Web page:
The Mildura Arts Center (MAC) is currently presenting to the public what is arguably one of the most comprehensive photographic records of Mildura’s iconic formative years, when the Chaffey brothers established the district as an irrigation settlement.
German photographer John William (JW) Lindt was commissioned to come to Sunraysia in the late 1880s to document the work of the Chaffey brothers, which would then help visually promote the Mildura Irrigation Colony.
The resulting collection of photographs, taken in 1889, offer a breathtaking glimpse of what life was like in the early years after our city was settled, encompassing everything from paddle steamers on the Murray River, shops lining the streets unsealed to hard-working locals at their jobs.
Councilor for Arts, Culture and Heritage Helen Healy said the stunning collection of photographs currently on display came to the MAC via Doris Kilburn, the daughter of WB Chaffey’s commercial secretary, who came into possession of the Lindt glass slides.
Miss Kilburn donated the slides to the MAC in 1983, where they have remained an important part of the MAC’s collection.
The current exhibition, JW Lindt in Sunraysia, is the first time in many years that the slides have been on public display.
“It’s a fantastic opportunity to get a real sense of what our region was like during its founding years after colonization,” said Cr Healy.
“It allows us to step back in time and it’s really an important part of the visual history of our municipality.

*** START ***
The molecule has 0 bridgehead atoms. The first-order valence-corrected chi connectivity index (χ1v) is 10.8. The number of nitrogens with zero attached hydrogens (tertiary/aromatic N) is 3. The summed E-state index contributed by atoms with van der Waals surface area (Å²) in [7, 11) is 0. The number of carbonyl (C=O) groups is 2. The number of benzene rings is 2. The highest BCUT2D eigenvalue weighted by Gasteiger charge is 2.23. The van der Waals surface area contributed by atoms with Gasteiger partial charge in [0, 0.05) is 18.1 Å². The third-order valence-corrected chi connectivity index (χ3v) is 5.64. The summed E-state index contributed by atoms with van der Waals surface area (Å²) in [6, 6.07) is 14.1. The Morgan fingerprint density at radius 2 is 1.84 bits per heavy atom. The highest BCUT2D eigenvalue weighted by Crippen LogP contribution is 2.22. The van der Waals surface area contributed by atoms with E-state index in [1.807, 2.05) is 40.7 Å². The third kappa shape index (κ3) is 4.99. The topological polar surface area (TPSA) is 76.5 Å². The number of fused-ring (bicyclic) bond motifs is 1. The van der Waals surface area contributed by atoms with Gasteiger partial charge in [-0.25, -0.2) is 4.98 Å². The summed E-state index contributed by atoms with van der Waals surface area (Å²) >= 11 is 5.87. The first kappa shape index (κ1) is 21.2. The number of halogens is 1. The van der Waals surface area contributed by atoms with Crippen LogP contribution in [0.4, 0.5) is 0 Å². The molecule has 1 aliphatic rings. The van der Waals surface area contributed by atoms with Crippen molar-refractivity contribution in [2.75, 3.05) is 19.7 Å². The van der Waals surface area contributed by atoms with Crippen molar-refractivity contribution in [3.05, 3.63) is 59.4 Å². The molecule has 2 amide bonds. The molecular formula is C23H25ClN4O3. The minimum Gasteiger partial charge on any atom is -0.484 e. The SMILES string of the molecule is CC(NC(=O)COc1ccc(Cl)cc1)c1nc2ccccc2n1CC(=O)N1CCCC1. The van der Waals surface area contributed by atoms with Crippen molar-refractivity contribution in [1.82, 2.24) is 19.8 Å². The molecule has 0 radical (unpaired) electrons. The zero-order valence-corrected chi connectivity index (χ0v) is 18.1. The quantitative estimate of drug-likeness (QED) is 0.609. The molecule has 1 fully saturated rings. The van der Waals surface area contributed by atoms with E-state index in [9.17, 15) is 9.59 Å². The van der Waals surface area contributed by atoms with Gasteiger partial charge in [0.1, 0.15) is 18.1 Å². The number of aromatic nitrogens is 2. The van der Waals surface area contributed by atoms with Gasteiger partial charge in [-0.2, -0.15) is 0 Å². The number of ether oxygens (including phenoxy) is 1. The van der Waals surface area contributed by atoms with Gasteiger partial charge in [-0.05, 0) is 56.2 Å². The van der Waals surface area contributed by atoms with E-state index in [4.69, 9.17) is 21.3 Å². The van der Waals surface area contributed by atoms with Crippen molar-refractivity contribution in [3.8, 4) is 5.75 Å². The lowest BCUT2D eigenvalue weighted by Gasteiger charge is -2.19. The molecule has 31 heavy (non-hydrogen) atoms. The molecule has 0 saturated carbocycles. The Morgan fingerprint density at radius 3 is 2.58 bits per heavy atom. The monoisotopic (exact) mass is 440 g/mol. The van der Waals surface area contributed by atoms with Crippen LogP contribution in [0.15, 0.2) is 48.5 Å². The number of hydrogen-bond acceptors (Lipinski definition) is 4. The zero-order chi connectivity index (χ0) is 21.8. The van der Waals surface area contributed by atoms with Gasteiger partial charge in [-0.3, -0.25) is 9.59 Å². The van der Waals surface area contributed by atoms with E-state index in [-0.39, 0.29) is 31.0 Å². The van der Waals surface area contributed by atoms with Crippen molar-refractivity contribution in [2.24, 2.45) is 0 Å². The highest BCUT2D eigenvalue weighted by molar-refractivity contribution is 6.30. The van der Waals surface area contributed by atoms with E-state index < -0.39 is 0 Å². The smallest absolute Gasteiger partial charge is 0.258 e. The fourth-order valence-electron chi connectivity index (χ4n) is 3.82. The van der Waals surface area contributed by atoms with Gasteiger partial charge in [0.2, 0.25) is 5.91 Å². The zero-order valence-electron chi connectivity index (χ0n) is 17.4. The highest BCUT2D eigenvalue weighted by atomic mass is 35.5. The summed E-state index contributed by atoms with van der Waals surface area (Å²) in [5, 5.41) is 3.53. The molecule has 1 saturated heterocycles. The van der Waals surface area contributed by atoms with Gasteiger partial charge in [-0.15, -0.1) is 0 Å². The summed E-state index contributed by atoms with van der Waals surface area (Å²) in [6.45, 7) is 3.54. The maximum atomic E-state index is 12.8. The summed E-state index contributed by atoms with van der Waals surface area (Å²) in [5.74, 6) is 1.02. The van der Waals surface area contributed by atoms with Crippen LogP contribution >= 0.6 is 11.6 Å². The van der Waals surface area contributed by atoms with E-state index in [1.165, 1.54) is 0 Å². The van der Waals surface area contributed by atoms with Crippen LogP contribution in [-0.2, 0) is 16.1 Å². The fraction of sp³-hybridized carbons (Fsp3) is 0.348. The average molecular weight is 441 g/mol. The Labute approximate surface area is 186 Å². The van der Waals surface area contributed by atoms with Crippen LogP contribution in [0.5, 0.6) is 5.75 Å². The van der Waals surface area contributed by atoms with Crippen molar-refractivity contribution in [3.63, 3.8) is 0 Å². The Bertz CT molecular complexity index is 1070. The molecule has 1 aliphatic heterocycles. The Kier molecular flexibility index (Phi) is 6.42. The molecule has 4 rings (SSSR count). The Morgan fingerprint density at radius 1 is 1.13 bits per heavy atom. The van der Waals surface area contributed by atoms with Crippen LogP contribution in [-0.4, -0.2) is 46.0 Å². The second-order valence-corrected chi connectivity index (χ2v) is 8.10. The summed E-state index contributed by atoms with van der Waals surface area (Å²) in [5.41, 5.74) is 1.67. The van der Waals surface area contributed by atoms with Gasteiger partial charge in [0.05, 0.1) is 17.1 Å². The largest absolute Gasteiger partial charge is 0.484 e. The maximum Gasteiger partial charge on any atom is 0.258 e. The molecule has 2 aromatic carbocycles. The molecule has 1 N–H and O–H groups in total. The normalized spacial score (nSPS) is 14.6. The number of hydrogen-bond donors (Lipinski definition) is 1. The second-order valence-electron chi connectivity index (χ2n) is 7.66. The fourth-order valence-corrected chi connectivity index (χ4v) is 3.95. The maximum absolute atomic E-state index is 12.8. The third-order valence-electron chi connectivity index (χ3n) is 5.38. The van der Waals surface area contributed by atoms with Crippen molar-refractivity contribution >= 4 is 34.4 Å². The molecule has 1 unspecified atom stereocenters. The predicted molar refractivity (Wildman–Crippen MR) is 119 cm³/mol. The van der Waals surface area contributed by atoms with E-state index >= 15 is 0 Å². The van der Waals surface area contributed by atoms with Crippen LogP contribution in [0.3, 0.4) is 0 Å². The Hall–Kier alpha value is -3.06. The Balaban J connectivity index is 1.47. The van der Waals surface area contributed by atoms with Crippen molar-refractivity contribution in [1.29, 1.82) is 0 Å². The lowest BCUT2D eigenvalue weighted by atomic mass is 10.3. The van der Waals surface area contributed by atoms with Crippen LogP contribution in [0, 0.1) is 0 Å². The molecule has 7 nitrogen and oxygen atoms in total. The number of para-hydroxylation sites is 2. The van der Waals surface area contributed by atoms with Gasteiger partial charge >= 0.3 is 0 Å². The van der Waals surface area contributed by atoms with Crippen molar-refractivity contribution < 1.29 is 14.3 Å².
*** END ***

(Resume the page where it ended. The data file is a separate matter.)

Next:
Cr Healy explained that before the slides could be exhibited, they required delicate conversational work.
“As the slides had been stored in the original metal box in which they had been donated to the Mildura Arts Centre, they required specialist treatment to clean and repair them before they could be returned and exhibited”, she said.
LW Lindt in Sunraysia will remain on display in Gallery 5 at the MAC until Sunday, October 16.
John William Lindt background
John William (JW) Lindt was born in Frankfurt, Germany in 1845. He boarded a Danish ship at age 17 and sailed to Australia, choosing to disembark at Brisbane, from where he continued to travel to Queensland before settling in New South Wales.
His second job after arriving in Australia was in a photography studio, where the majority of his early work was created. This studio was in Grafton, New South Wales, where his well-known images of local indigenous people were taken between 1868 and 1876.
Working at the studio and owning the business allowed him to establish his independence and social flexibility, giving him the opportunity to leave Grafton and move to Melbourne, after which he was assigned to Mildura to document the work of the Chaffey Brothers.